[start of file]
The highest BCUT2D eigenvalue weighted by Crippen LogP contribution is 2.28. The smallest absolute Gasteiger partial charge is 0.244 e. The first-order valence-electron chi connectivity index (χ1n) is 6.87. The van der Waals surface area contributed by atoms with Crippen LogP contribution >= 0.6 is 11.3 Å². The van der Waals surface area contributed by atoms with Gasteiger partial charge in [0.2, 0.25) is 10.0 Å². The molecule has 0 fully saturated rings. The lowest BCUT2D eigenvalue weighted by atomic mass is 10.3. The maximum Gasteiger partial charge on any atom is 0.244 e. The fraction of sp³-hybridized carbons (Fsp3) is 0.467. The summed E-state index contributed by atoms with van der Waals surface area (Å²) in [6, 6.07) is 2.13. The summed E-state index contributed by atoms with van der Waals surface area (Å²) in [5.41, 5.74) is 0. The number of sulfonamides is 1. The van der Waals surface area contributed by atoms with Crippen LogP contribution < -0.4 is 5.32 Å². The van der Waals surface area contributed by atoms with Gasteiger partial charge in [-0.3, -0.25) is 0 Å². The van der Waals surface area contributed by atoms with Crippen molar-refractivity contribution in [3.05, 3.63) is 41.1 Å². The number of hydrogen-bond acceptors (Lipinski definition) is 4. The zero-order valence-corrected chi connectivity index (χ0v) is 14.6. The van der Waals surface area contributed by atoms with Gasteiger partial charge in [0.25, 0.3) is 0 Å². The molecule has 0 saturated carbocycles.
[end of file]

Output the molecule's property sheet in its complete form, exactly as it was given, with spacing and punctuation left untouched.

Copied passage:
The highest BCUT2D eigenvalue weighted by Crippen LogP contribution is 2.28. The smallest absolute Gasteiger partial charge is 0.244 e. The first-order valence-electron chi connectivity index (χ1n) is 6.87. The van der Waals surface area contributed by atoms with Crippen LogP contribution >= 0.6 is 11.3 Å². The van der Waals surface area contributed by atoms with Gasteiger partial charge in [0.2, 0.25) is 10.0 Å². The molecule has 0 fully saturated rings. The lowest BCUT2D eigenvalue weighted by atomic mass is 10.3. The maximum Gasteiger partial charge on any atom is 0.244 e. The fraction of sp³-hybridized carbons (Fsp3) is 0.467. The summed E-state index contributed by atoms with van der Waals surface area (Å²) in [6, 6.07) is 2.13. The summed E-state index contributed by atoms with van der Waals surface area (Å²) in [5.41, 5.74) is 0. The number of sulfonamides is 1. The van der Waals surface area contributed by atoms with Crippen LogP contribution < -0.4 is 5.32 Å². The van der Waals surface area contributed by atoms with Gasteiger partial charge in [-0.3, -0.25) is 0 Å². The van der Waals surface area contributed by atoms with Crippen molar-refractivity contribution in [3.05, 3.63) is 41.1 Å². The number of hydrogen-bond acceptors (Lipinski definition) is 4. The zero-order valence-corrected chi connectivity index (χ0v) is 14.6. The van der Waals surface area contributed by atoms with Gasteiger partial charge in [0.25, 0.3) is 0 Å². The molecule has 0 saturated carbocycles.